2008 is a defining year in political history with the culmination of months of campaigning, rhetoric and staging by the three final contenders for the next President of the United States: John McCain, Hillary Clinton and Barack Obama. But which candidates truly mastered the art of portrayal? Their official campaign merchandise is a telling visual portrait of how they wish to be represented.
Beginning with McCain, he expresses his strong military background and personal heritage through his logo and with merchandise including a nautical lapel pin and Irish buttons. McCain also appeals to coalitions and branches of the armed forces through a variety of apparel. Perhaps the most noticeable difference from the other candidates is that McCain chooses to employ few images of himself. Clinton and Obama both have artists’ renderings of themselves for posters. McCain only uses unaltered photographs of himself on merchandise.
Next up is Clinton with her surprising portrait with “rising sun” found in the accessories section of her official campaign Web site’s online store. According to the site, this original Hillary Clinton print, designed by Hollywood screenwriter Tony Puryear (”Eraser”), is an exclusive to Hillarystore.com. The posters (there are two versions) are “Union printed in USA using 100% wind power and vegetable-based inks.”
“Senator Clinton is a beautiful, strong and inspiring woman, and I wanted to make a poster that reflected that. Rather than putting a slogan on the poster, I chose to put her name, because she is surely the only leader at this level with whom we are all on a first-name basis, and to me, that reflects her personal warmth and connection with ordinary Americans.” – Tony Puryear
One can’t help but reference the resemblance to Mao Zedong, Chairman of the Communist party in China, and his popular depiction in front of a “rising sun.”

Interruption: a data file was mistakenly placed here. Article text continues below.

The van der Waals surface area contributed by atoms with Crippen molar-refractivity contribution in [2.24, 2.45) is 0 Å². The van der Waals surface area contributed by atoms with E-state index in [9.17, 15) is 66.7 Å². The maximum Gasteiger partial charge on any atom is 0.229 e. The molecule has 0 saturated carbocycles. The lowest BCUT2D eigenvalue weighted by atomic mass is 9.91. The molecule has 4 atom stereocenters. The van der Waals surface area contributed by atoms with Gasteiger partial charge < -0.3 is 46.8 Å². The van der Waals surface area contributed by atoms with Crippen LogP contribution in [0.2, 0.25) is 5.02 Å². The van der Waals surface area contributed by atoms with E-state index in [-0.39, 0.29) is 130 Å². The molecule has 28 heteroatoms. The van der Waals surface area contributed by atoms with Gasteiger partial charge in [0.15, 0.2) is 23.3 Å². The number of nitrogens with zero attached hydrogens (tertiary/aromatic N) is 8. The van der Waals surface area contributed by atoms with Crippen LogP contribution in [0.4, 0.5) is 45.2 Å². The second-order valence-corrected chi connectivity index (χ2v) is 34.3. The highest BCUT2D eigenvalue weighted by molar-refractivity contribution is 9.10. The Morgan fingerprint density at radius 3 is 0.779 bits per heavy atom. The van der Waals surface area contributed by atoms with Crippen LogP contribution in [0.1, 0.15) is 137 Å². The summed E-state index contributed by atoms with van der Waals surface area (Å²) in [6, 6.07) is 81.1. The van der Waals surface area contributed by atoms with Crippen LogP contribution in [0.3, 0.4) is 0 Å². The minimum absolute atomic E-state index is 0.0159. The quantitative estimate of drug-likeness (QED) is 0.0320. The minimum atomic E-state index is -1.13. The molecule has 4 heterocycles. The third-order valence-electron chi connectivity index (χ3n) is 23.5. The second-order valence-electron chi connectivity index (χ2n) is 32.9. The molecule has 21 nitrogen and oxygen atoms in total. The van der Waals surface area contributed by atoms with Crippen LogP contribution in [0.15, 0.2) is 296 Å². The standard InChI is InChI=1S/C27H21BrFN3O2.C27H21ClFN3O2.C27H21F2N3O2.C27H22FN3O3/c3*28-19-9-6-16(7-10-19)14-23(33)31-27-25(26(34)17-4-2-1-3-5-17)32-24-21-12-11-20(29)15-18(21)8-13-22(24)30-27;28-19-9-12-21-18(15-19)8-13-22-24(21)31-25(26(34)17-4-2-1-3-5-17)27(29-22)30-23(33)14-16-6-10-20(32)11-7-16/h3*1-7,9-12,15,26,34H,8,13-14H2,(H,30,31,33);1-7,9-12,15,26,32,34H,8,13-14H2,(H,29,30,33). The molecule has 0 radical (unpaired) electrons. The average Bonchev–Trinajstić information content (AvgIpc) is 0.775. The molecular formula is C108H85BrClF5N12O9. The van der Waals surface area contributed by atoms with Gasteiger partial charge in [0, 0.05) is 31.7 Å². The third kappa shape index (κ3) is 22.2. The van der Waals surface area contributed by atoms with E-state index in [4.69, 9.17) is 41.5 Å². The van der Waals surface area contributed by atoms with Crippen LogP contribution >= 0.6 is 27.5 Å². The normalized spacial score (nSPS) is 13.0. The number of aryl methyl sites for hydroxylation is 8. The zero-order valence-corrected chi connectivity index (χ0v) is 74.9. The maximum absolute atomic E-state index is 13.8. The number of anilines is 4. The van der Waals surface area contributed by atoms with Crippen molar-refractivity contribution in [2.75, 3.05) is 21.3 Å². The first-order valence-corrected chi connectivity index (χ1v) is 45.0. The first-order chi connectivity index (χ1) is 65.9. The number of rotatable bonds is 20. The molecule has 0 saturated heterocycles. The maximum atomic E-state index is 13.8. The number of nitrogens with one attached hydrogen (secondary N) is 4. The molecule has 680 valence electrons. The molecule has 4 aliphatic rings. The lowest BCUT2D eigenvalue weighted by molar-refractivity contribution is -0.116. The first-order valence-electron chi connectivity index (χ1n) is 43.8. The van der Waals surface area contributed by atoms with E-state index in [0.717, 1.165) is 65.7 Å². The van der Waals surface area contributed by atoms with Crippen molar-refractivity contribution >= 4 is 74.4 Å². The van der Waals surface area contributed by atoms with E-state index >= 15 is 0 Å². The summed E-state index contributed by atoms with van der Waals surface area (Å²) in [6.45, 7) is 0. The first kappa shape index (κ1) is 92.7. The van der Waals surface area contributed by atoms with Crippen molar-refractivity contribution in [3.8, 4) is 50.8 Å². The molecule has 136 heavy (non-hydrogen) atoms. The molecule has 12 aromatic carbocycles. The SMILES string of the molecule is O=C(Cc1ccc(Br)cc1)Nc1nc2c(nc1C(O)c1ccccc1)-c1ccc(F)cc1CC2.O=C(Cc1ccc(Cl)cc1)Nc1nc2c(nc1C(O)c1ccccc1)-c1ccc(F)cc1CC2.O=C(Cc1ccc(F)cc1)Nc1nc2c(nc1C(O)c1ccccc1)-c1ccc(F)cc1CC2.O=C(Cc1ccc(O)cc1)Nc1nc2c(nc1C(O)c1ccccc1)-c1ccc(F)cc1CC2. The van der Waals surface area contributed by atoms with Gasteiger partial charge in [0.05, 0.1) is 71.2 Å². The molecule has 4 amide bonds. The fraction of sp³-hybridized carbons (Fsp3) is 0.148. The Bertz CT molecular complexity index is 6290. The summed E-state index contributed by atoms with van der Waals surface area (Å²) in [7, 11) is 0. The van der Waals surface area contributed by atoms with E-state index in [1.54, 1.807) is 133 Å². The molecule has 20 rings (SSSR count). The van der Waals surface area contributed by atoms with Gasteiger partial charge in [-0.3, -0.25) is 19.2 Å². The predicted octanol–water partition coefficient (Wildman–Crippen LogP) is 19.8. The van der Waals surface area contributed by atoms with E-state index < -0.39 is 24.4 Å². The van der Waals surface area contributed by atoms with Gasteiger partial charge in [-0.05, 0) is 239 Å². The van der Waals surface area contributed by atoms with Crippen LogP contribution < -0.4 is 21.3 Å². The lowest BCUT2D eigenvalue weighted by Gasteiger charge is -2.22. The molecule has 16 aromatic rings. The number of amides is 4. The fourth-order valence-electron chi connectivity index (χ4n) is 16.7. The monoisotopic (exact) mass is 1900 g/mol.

Clinton assumes first name recognition with most of her campaign design and merchandise, including her logo of “Hillary for President,” noting her cause, above a strip of the American flag. Her merchandise varies from simple yard signs to the more peculiar “Hillary Cares” piggy banks and goldtone glitter pins.
Finally, Obama, noted in the press for consistent campaign design and use of Gotham typeface, doesn’t shy away from the man in the mirror. His logo features an “O” (Did somebody say “O”prah?) or circle, a horizon, flag and his name and the year 2008. Obama is the only candidate to include the year ’08 in his logo. Perhaps the others are planning to run again.
Obama also features an “Artists for Obama” gallery where art and merchandise donated to the campaign by artists are for sale. Most striking is the limited edition Obama “CHANGE” portrait created by contemporary artist Shepard Fairey. Obama’s Web site says to stay tuned for additional prints in the days ahead.
Again, one can’t help but recognize some strange similarity to the popular depiction of communist revolutionary Ernesto “Che” Guevara. I’m not saying Clinton or Obama should be compared to the likes of Mao or Che in character or governing style, but perhaps there’s a connection in the artistic depiction of power and authority that strikes the same chord.
After the election is over, the president is selected, and the years pass, it will be interesting to see what visual portrait of the 44th U.S. president history paints. For a look back on past presidents, the National Portrait Gallery in Washington, D.C., holds the record in its permanent exhibition America’s Presidents. You may even find Hillary’s portrait around the corner.